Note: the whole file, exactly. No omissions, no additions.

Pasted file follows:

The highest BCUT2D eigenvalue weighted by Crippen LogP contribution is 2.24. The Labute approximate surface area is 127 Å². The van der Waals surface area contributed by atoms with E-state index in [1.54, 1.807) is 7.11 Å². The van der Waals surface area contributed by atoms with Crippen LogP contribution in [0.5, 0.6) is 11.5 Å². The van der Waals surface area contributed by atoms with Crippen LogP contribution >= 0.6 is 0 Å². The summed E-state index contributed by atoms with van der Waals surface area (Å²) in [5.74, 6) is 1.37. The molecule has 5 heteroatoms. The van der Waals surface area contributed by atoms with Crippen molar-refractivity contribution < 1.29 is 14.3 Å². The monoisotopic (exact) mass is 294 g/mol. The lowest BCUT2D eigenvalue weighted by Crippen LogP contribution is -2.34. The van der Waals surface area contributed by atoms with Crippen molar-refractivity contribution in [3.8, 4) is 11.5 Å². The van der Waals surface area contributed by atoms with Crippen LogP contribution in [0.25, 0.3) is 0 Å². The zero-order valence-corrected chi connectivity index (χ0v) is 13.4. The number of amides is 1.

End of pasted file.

The highest BCUT2D eigenvalue weighted by Crippen LogP contribution is 2.24. The Labute approximate surface area is 127 Å². The van der Waals surface area contributed by atoms with E-state index in [1.54, 1.807) is 7.11 Å². The van der Waals surface area contributed by atoms with Crippen LogP contribution in [0.5, 0.6) is 11.5 Å². The van der Waals surface area contributed by atoms with Crippen LogP contribution >= 0.6 is 0 Å². The summed E-state index contributed by atoms with van der Waals surface area (Å²) in [5.74, 6) is 1.37. The molecule has 5 heteroatoms. The van der Waals surface area contributed by atoms with Crippen molar-refractivity contribution < 1.29 is 14.3 Å². The monoisotopic (exact) mass is 294 g/mol. The lowest BCUT2D eigenvalue weighted by Crippen LogP contribution is -2.34. The van der Waals surface area contributed by atoms with Crippen molar-refractivity contribution in [3.8, 4) is 11.5 Å². The van der Waals surface area contributed by atoms with Crippen LogP contribution in [0.25, 0.3) is 0 Å². The zero-order valence-corrected chi connectivity index (χ0v) is 13.4. The number of amides is 1.